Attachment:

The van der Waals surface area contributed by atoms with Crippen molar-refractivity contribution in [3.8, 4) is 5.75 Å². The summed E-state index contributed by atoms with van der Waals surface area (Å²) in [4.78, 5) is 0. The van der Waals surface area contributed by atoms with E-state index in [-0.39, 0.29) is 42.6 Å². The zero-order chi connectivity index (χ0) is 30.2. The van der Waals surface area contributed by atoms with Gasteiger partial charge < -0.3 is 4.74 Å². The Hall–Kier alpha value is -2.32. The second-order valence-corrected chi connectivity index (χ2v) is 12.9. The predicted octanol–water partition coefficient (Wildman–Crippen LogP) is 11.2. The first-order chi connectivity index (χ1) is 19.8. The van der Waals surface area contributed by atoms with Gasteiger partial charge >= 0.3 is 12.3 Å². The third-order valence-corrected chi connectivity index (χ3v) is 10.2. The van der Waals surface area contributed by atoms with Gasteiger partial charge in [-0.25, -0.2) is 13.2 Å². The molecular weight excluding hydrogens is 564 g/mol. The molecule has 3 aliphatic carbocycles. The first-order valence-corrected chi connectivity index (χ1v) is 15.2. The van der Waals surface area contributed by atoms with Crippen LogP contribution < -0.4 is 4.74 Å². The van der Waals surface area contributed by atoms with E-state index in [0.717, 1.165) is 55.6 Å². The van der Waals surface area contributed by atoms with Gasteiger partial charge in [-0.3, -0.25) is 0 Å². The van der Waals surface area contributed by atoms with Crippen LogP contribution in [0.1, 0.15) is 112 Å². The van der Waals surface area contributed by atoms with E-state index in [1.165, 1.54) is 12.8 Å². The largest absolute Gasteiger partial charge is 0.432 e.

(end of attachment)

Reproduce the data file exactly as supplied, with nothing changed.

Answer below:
The van der Waals surface area contributed by atoms with Crippen molar-refractivity contribution in [3.8, 4) is 5.75 Å². The summed E-state index contributed by atoms with van der Waals surface area (Å²) in [4.78, 5) is 0. The van der Waals surface area contributed by atoms with E-state index in [-0.39, 0.29) is 42.6 Å². The zero-order chi connectivity index (χ0) is 30.2. The van der Waals surface area contributed by atoms with Gasteiger partial charge < -0.3 is 4.74 Å². The Hall–Kier alpha value is -2.32. The second-order valence-corrected chi connectivity index (χ2v) is 12.9. The predicted octanol–water partition coefficient (Wildman–Crippen LogP) is 11.2. The first-order chi connectivity index (χ1) is 19.8. The van der Waals surface area contributed by atoms with Gasteiger partial charge >= 0.3 is 12.3 Å². The third-order valence-corrected chi connectivity index (χ3v) is 10.2. The van der Waals surface area contributed by atoms with Gasteiger partial charge in [-0.25, -0.2) is 13.2 Å². The molecular weight excluding hydrogens is 564 g/mol. The molecule has 3 aliphatic carbocycles. The first-order valence-corrected chi connectivity index (χ1v) is 15.2. The van der Waals surface area contributed by atoms with Crippen LogP contribution < -0.4 is 4.74 Å². The van der Waals surface area contributed by atoms with E-state index in [0.717, 1.165) is 55.6 Å². The van der Waals surface area contributed by atoms with Gasteiger partial charge in [-0.3, -0.25) is 0 Å². The van der Waals surface area contributed by atoms with Crippen LogP contribution in [0.1, 0.15) is 112 Å². The van der Waals surface area contributed by atoms with E-state index in [1.165, 1.54) is 12.8 Å². The largest absolute Gasteiger partial charge is 0.432 e.